Mississippians killed at Gettysburg

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#1
I posted this list in 2013 so some interested may not have seen it before.

http://msgw.org/desoto/military/MsGburgDead.html

We have a current thread on the 11th Miss. at Gettysburg and the severe losses taken on the 3rd day. Also in that thread I posted some information about Albert Peel of the 19th Mississippi wherein his diary he confirms that Elie and William (Billie) Peel of the 11th were his cousins.

After the battle Albert says this:

"Friday, July 3, 1863 - We were under heavy cannonading from 8 till 9 am Davises Brigade came up at 12 o’clock we were shelled severely until 3pm. Pedegrews Davise's Brigade & Lanes Brigade charged the enemy & were badly cut to pieces, had to fall back in great confusion, they suffered greatly I’ve looked for Billie & Elie Peel, they are missing only 3 of the company are found, the battle has raged all day & is raging now, its getting dark."

As we know Billie Peel was captured and died a prisoner in January 1865. Unfortunately his brother Elie’s name is found on the list of Mississippians killed in the battle.
 

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Coonewah Creek

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#3
The grim reaper was certainly busy collecting these young men who hailed from Mississippi. So many bright futures, so sad so very sad. Having the names listed brings out the horror of the loses as compared to just numbers.
I am still trying to nail down a bit more accurately the total losses for the 2nd Mississippi for the Gettysburg Campaign...from July 1st through July 14th at Falling Waters. My examination of the service records, given the guesswork involved in some records, shows that of the 492 men they brought into action on July 1st (Busey & Martin), they had lost something between 388 and 411 men (k/w/c/m) by the time they recrossed the Potomac. Grim Reaper indeed...
 

ErnieMac

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Albert Peel served as adjutant of the 19th Mississippi. He was killed at the Bloody Angle during the Battle of Spotsylvania Court House on May 12, 1864, alongside his commander (Colonel Thomas Hardin) and lies in an unknown grave at the Spotsylvania Confederate Cemetery. https://www.findagrave.com/memorial/11732739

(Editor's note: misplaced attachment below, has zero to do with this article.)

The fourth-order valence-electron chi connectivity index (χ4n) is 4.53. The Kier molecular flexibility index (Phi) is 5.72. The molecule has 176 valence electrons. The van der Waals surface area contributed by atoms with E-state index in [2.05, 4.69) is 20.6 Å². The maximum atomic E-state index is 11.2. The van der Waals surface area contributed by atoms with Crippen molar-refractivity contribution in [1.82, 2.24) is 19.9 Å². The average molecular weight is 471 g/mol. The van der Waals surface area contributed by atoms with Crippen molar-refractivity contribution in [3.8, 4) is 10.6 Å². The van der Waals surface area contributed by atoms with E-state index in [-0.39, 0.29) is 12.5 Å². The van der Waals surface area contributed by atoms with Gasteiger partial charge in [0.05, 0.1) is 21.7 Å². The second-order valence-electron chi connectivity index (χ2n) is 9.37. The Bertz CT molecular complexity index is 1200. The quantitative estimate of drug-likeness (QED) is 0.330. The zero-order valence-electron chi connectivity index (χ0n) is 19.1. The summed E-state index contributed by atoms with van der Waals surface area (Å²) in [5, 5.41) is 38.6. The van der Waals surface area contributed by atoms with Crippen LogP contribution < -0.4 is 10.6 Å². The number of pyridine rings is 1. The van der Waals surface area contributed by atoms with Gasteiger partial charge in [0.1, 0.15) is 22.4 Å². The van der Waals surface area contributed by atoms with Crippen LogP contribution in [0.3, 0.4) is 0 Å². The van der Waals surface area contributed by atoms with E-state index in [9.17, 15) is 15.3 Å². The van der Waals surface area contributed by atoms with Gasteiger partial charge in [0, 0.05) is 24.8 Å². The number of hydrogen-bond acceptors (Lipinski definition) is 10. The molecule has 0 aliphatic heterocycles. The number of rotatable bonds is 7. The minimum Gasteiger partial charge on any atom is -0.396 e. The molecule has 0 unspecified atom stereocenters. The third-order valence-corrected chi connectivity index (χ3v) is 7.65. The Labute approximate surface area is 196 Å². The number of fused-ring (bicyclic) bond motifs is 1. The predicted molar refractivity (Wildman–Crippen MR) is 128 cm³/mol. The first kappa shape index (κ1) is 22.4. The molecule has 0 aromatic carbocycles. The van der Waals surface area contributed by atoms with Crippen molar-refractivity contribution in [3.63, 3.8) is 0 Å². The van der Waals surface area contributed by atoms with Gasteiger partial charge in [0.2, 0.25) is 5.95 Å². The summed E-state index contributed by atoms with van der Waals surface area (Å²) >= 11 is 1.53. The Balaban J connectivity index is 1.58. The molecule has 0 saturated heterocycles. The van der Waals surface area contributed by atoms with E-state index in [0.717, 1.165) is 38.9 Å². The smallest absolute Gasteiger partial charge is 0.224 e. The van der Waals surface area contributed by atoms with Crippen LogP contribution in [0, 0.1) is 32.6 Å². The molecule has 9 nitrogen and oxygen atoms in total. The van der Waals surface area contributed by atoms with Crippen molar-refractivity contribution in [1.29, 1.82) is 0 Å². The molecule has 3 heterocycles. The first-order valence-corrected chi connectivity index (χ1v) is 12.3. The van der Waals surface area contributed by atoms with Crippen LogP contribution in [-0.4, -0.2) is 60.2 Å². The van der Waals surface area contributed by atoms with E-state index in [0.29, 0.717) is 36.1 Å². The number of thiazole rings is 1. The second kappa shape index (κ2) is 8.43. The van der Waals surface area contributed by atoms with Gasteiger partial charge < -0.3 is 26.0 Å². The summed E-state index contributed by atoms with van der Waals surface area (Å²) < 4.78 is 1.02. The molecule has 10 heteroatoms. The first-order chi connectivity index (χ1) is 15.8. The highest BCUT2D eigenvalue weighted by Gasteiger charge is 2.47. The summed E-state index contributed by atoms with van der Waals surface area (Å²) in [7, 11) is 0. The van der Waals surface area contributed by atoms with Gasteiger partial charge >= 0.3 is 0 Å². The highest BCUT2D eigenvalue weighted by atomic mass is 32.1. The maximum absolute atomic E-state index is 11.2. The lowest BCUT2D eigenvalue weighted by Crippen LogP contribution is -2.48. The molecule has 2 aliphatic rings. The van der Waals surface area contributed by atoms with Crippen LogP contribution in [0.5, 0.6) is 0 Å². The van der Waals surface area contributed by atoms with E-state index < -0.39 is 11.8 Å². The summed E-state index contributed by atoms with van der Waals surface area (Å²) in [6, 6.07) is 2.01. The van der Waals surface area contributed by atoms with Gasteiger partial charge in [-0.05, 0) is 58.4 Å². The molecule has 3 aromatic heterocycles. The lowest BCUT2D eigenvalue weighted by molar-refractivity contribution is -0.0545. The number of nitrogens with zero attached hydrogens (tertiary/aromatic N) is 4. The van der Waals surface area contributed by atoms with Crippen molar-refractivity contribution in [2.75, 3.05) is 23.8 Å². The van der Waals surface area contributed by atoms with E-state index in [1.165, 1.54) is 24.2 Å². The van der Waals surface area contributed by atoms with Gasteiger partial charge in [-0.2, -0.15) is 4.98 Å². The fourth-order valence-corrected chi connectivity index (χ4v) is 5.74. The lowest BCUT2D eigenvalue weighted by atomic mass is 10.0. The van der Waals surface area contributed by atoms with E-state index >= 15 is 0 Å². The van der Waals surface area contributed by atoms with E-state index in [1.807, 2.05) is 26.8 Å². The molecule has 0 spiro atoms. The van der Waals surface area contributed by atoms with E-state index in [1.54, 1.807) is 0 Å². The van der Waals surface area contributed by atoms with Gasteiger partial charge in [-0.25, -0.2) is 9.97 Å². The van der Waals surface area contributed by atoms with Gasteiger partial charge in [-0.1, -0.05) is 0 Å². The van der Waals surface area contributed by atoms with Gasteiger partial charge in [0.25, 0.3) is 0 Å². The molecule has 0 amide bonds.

Coonewah Creek

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#7
If your figures for casualties are correct, the 2nd suffered as high a casualty rate as any regiment during the War.
Here are my actual notes on the Gettysburg numbers. I think you can see why they are so hard to figure out exactly. It comes to trying to trace down particular individuals from materials not part of their CMSRs. One obvious problem for instance, the three casualties at Williamsport...since they were part of the wounded wagon train, had they already been counted once as casualties prior to the Williamsport fight? The Federal and hospital records are anybody's guess as to what percentage might be misidentified. The assumptions based on these are simply educated guesses unless additional evidence is found.

"The 2nd Mississippi entered the battle at Gettysburg with an estimated strength of 492 [Busey and Martin]. It reported 232 killed and wounded, but did not separately report any numbers for those captured or missing. At least 88 officers and men of the regiment were taken prisoner at the Railroad Cut on July 1st [this number is undoubtedly low, only indicating those taken directly by the 6th Wisconsin]. The compiled service records show for the period of July 1-5, that 49 men were killed, 114 wounded and not captured, 110 wounded and captured, and 138 captured and apparently unwounded. Thus, the total casualty count comes to 411 of the 492 men present at the start of the battle. Some uncertainty exists in these numbers, however, because 28 records only exist as Federal prisoner of war documents [CMSRs}. An additional 43 records [CMSRs} confirm only that an individual was admitted to a Confederate hospital in Virginia with a battle wound during the period immediately after the Gettysburg campaign and corroborating information is not provided in the company muster records. If we assume that 1/3 of each of these two groups are misidentified, the number of total Gettysburg casualties comes down to 388. Thus based on these assumptions, if Busey’s and Martin’s strength estimate is correct, the 2nd Mississippi suffered losses of in the range of 79%-84% (killed, wounded and captured) during the period July 1-5.

At Williamsport, where the wounded Colonel Stone helped lead the "Waggonner's Fight," already wounded members of the regiment with the wagon train suffered an additional three casualties (one mortally wounded and captured, one wounded and captured, one wounded).